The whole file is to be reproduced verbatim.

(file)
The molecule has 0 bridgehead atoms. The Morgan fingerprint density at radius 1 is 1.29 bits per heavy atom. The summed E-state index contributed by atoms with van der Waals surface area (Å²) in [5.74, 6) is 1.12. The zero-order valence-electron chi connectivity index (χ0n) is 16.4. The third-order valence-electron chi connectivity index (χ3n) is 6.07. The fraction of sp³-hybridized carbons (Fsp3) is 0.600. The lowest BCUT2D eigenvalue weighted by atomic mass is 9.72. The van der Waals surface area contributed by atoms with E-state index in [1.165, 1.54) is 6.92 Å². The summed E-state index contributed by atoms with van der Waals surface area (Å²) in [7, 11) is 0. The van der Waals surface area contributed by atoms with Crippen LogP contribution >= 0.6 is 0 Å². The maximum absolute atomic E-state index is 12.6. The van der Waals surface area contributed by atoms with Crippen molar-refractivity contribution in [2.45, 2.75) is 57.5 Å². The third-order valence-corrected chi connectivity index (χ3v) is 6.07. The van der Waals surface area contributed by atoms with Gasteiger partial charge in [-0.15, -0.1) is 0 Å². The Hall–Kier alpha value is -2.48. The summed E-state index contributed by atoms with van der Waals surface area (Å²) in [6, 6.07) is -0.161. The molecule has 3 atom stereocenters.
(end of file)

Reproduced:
The molecule has 0 bridgehead atoms. The Morgan fingerprint density at radius 1 is 1.29 bits per heavy atom. The summed E-state index contributed by atoms with van der Waals surface area (Å²) in [5.74, 6) is 1.12. The zero-order valence-electron chi connectivity index (χ0n) is 16.4. The third-order valence-electron chi connectivity index (χ3n) is 6.07. The fraction of sp³-hybridized carbons (Fsp3) is 0.600. The lowest BCUT2D eigenvalue weighted by atomic mass is 9.72. The van der Waals surface area contributed by atoms with E-state index in [1.165, 1.54) is 6.92 Å². The summed E-state index contributed by atoms with van der Waals surface area (Å²) in [7, 11) is 0. The van der Waals surface area contributed by atoms with Crippen LogP contribution >= 0.6 is 0 Å². The maximum absolute atomic E-state index is 12.6. The van der Waals surface area contributed by atoms with Crippen molar-refractivity contribution in [2.45, 2.75) is 57.5 Å². The third-order valence-corrected chi connectivity index (χ3v) is 6.07. The van der Waals surface area contributed by atoms with Gasteiger partial charge in [-0.15, -0.1) is 0 Å². The Hall–Kier alpha value is -2.48. The summed E-state index contributed by atoms with van der Waals surface area (Å²) in [6, 6.07) is -0.161. The molecule has 3 atom stereocenters.